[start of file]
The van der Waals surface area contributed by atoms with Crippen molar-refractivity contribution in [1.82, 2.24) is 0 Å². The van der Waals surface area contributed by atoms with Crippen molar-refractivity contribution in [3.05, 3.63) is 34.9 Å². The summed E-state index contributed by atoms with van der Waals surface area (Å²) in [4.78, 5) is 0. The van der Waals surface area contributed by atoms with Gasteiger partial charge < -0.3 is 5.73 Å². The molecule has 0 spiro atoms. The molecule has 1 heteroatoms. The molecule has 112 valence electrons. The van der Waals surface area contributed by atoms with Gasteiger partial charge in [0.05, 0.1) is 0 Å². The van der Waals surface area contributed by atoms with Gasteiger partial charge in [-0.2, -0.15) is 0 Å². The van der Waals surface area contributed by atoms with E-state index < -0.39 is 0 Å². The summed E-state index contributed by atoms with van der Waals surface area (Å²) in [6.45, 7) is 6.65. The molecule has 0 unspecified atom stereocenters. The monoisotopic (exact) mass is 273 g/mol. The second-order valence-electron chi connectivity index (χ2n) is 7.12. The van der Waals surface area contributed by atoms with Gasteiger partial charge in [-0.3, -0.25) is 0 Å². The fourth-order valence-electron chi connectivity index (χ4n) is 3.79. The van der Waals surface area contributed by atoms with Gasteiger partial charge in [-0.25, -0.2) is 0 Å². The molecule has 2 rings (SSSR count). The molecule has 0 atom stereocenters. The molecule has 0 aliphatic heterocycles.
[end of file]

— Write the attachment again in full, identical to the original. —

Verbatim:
The van der Waals surface area contributed by atoms with Crippen molar-refractivity contribution in [1.82, 2.24) is 0 Å². The van der Waals surface area contributed by atoms with Crippen molar-refractivity contribution in [3.05, 3.63) is 34.9 Å². The summed E-state index contributed by atoms with van der Waals surface area (Å²) in [4.78, 5) is 0. The van der Waals surface area contributed by atoms with Gasteiger partial charge < -0.3 is 5.73 Å². The molecule has 0 spiro atoms. The molecule has 1 heteroatoms. The molecule has 112 valence electrons. The van der Waals surface area contributed by atoms with Gasteiger partial charge in [0.05, 0.1) is 0 Å². The van der Waals surface area contributed by atoms with Gasteiger partial charge in [-0.2, -0.15) is 0 Å². The van der Waals surface area contributed by atoms with E-state index < -0.39 is 0 Å². The summed E-state index contributed by atoms with van der Waals surface area (Å²) in [6.45, 7) is 6.65. The molecule has 0 unspecified atom stereocenters. The monoisotopic (exact) mass is 273 g/mol. The second-order valence-electron chi connectivity index (χ2n) is 7.12. The van der Waals surface area contributed by atoms with Gasteiger partial charge in [-0.3, -0.25) is 0 Å². The fourth-order valence-electron chi connectivity index (χ4n) is 3.79. The van der Waals surface area contributed by atoms with Gasteiger partial charge in [-0.25, -0.2) is 0 Å². The molecule has 2 rings (SSSR count). The molecule has 0 atom stereocenters. The molecule has 0 aliphatic heterocycles.